PROFILE: Abigail Heuton lives what she says: that young people’s abilities should not be underestimated
Published 5:02 pm Thursday, February 27, 2020
Eighteen-year-old Abigail Heuton is not someone a newcomer to Montevallo City Council meetings would expect to see sitting at the dais on Monday nights. But she is exactly where she is supposed to be—in the chair on the far left, behind a nameplate that reads “Abigail Heuton, Junior Mayor.” The 4-foot, 11-inch teenager is not your typical addition to a council meeting, much less seated next to the council members.
At 6 p.m., you might find her leading the Pledge of Allegiance at the start of the meeting, unfazed by the large audience filling the floor seats in the Council Chambers. She has done this and other tasks many times before. But those who know Abigail know she doesn’t take her duties lightly, and she doesn’t take for granted the confidence she has gained in a prestigious role that, years ago, she wouldn’t have thought she could handle.
Shy by nature, Abigail isn’t one to hog the spotlight. She loves to sing and act, but beyond the artistic confines of a song or play, you wouldn’t find her jumping at the chance to command an audience’s attention. That started to change four years ago after her family moved to Montevallo from West Virginia. For starters, Abigail made the leap from a small private school to a larger public school. “I was terrified,” she says. “I came from a class of 25 to a class of 100. When you’re coming from an even smaller school, that seems pretty big.”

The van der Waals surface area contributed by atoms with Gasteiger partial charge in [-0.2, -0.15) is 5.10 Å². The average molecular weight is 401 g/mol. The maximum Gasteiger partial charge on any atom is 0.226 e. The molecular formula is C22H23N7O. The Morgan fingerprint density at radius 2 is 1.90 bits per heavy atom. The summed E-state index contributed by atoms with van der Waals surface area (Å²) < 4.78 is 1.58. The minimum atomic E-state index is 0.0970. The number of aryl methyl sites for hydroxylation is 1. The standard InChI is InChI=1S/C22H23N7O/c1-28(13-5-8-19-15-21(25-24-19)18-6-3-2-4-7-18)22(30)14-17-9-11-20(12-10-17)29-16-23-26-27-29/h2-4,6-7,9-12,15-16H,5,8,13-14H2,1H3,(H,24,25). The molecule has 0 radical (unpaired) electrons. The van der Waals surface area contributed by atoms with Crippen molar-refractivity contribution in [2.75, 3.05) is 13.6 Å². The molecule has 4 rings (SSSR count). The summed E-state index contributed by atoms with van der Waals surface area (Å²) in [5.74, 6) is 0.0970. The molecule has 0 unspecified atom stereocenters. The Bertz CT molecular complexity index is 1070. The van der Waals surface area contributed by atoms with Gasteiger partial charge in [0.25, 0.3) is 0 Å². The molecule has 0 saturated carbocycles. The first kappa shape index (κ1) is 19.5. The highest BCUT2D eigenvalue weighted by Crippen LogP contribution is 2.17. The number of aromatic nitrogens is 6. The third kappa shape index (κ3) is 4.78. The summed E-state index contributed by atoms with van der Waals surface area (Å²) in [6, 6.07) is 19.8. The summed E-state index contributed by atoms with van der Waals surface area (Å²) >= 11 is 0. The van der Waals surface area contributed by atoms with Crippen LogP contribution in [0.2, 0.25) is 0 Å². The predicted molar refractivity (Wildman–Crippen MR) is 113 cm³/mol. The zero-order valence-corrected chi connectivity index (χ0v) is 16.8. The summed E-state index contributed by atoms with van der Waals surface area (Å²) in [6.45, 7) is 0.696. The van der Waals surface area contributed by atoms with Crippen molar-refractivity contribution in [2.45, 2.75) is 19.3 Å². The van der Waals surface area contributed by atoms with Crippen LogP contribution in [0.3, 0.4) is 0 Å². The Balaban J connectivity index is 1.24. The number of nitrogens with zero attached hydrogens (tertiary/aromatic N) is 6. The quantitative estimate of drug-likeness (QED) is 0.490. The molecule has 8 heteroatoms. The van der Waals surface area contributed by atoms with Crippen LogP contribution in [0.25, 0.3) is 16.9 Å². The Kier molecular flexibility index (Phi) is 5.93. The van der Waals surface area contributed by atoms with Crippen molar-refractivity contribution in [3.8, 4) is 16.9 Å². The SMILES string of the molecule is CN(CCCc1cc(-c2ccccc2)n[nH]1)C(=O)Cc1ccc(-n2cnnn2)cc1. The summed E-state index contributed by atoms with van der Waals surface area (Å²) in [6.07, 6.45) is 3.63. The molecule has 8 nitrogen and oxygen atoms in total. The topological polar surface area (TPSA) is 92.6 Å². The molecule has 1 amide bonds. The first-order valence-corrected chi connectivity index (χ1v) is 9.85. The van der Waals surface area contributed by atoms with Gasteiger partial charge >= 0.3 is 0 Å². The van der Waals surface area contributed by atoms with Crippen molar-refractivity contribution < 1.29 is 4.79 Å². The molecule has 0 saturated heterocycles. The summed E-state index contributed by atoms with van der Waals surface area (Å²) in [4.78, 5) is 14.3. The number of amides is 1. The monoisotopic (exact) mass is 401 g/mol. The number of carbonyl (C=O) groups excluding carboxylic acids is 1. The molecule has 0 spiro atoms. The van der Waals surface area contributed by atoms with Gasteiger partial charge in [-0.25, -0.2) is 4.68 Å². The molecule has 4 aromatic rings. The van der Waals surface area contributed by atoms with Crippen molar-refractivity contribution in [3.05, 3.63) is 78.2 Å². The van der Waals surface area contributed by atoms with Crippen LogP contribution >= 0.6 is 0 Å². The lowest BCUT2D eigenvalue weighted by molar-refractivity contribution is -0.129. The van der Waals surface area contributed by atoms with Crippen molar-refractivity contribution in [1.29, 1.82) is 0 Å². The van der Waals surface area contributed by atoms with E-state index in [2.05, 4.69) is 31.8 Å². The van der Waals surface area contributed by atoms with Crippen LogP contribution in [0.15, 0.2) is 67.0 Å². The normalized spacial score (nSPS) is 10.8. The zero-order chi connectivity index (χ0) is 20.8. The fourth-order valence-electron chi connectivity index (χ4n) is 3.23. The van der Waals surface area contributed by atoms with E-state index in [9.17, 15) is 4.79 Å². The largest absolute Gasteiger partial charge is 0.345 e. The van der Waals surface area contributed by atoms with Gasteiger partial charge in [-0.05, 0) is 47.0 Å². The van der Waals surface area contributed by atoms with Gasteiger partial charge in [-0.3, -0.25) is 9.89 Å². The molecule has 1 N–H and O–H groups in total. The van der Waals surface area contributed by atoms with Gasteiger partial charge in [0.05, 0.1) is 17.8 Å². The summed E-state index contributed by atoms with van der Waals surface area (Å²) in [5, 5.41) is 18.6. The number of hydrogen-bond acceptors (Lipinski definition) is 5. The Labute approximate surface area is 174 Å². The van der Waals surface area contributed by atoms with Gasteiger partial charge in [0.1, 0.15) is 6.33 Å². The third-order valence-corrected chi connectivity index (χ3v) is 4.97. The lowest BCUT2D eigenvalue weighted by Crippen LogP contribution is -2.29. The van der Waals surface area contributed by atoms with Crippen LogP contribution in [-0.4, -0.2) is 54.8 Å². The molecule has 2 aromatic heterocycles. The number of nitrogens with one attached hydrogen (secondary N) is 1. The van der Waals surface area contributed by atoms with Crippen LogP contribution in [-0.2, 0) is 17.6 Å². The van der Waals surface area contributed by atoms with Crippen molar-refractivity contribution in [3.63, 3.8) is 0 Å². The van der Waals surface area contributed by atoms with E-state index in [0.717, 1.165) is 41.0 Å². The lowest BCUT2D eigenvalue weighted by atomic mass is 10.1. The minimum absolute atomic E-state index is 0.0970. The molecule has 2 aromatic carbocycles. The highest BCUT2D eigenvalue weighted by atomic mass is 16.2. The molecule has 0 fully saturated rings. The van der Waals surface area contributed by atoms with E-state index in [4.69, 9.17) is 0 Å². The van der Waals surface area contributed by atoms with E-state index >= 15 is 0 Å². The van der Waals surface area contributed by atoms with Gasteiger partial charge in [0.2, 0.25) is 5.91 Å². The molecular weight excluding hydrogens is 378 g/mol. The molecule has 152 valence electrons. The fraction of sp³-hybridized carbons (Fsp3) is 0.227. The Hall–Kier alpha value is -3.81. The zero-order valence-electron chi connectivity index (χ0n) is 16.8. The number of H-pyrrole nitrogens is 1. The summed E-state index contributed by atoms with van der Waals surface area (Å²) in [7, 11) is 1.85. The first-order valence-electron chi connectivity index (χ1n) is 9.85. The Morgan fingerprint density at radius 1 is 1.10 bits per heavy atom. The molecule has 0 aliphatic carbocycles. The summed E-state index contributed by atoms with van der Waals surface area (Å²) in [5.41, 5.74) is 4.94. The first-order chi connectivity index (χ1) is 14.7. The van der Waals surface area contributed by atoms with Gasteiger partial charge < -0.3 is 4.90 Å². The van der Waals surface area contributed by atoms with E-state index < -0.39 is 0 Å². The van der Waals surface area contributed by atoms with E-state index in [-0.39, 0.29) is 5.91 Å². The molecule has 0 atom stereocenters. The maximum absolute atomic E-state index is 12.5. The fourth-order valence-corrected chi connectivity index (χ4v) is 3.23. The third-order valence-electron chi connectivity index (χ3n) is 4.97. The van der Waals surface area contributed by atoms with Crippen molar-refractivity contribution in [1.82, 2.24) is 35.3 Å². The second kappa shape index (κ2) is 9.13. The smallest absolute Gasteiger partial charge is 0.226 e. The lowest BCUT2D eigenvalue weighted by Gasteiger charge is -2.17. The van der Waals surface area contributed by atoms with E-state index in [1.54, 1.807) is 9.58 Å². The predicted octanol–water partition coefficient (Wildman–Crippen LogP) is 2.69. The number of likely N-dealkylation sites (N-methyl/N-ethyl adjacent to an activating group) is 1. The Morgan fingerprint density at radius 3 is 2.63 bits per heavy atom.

It was an adjustment, but Abigail turned it into an opportunity for growth. “She came out of her shell, made friends, set goals and accomplished them,” says her mother, Mary Ellen Heuton. “Overall, the move was very beneficial for her, and she has thrived in the new environment.” Abigail quickly noticed people’s friendliness and diversity in Montevallo, and the strong sense of community they created together made her feel at home. “I fit in more here, I feel like,” she says. As she felt more and more like she fit in, she started to stand out. She just didn’t know what leadership role awaited her.
Abigail went to her first Montevallo Junior City Council meeting four years ago as a guest of a friend who was a member of the organization – a group of middle and high school students whose mission is to improve and promote civic engagement among their peers. “I thought, ‘I want to be a part of that,’” she says. So she went through the interview process and was selected to join the MJCC as a freshman.
The next year, a friend encouraged her to run for junior mayor, the highest officer position of the MJCC. Any member who wants to run for office must stand and give a one- to two-minute speech during the MJCC’s retreat at the beginning of the year, so Abigail rose to the challenge, standing before her peers and delivering hers off the cuff. “That’s not something I would have done in middle school,” she notes. “I didn’t talk a lot, so it was out of my comfort zone.” Even so, she was elected junior mayor.
Montevallo Mayor Hollie Cost knows how much this achievement meant to Abigail since she saw her potential even before Abigail saw it herself. “When I first met Abigail, she was a little shy and didn’t have much confidence, but she always had a little glimmer in her eye, conveyed a great deal of intellect and was eager to grow and learn,” Cost says.
And grow and learn she did. As the new junior mayor, Abigail was expected to represent the MJCC at Montevallo City Council meetings and read a report aloud of the group’s activities. “The first couple times I did, it was very nerve-wracking,” she says. “You don’t want to mess up. I remember being very scared.” But with each meeting, she became more sure of herself—and more comfortable with the council members. “We’re all wanting the same thing—to better our community,” she says.
For Mary Ellen and Paul, Abigail’s father, watching Abigail tackle challenges and find ways to engage others in the community is inspiring. “I’ve seen her speak up several times in a regular City Council meeting, and I’ve been so pleased to see her have the confidence to share her thoughts on a matter and delighted that the council members have treated her with respect in listening to what she had to say,” Mary Ellen says.